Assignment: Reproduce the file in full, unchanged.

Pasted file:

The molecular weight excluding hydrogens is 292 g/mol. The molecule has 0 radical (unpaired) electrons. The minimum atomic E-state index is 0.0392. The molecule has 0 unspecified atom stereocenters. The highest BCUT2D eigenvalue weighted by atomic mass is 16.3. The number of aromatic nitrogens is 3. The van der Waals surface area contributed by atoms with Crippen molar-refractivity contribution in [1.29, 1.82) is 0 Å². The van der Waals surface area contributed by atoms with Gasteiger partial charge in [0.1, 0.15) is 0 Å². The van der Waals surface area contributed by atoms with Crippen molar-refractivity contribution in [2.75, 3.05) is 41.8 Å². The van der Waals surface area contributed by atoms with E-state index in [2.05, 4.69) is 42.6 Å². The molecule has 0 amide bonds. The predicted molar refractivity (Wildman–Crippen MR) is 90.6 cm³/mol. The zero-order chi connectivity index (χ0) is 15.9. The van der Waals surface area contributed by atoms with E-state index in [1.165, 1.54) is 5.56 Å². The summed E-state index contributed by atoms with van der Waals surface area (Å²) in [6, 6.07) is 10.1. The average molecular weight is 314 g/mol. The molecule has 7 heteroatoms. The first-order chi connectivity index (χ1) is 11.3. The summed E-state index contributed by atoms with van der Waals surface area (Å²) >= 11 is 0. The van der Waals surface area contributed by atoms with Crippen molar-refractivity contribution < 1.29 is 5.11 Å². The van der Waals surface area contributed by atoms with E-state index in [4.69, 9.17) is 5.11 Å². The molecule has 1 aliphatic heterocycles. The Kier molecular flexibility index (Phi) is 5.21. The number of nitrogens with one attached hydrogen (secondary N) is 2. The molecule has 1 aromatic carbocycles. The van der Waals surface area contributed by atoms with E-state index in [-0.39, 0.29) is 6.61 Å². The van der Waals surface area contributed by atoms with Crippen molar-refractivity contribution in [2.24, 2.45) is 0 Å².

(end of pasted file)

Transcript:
The molecular weight excluding hydrogens is 292 g/mol. The molecule has 0 radical (unpaired) electrons. The minimum atomic E-state index is 0.0392. The molecule has 0 unspecified atom stereocenters. The highest BCUT2D eigenvalue weighted by atomic mass is 16.3. The number of aromatic nitrogens is 3. The van der Waals surface area contributed by atoms with Crippen molar-refractivity contribution in [1.29, 1.82) is 0 Å². The van der Waals surface area contributed by atoms with Gasteiger partial charge in [0.1, 0.15) is 0 Å². The van der Waals surface area contributed by atoms with Crippen molar-refractivity contribution in [2.75, 3.05) is 41.8 Å². The van der Waals surface area contributed by atoms with E-state index in [2.05, 4.69) is 42.6 Å². The molecule has 0 amide bonds. The predicted molar refractivity (Wildman–Crippen MR) is 90.6 cm³/mol. The zero-order chi connectivity index (χ0) is 15.9. The van der Waals surface area contributed by atoms with E-state index in [1.165, 1.54) is 5.56 Å². The summed E-state index contributed by atoms with van der Waals surface area (Å²) in [6, 6.07) is 10.1. The average molecular weight is 314 g/mol. The molecule has 7 heteroatoms. The first-order chi connectivity index (χ1) is 11.3. The summed E-state index contributed by atoms with van der Waals surface area (Å²) >= 11 is 0. The van der Waals surface area contributed by atoms with Crippen molar-refractivity contribution < 1.29 is 5.11 Å². The van der Waals surface area contributed by atoms with E-state index in [4.69, 9.17) is 5.11 Å². The molecule has 1 aliphatic heterocycles. The Kier molecular flexibility index (Phi) is 5.21. The number of nitrogens with one attached hydrogen (secondary N) is 2. The molecule has 1 aromatic carbocycles. The van der Waals surface area contributed by atoms with E-state index in [-0.39, 0.29) is 6.61 Å². The van der Waals surface area contributed by atoms with Crippen molar-refractivity contribution in [2.24, 2.45) is 0 Å².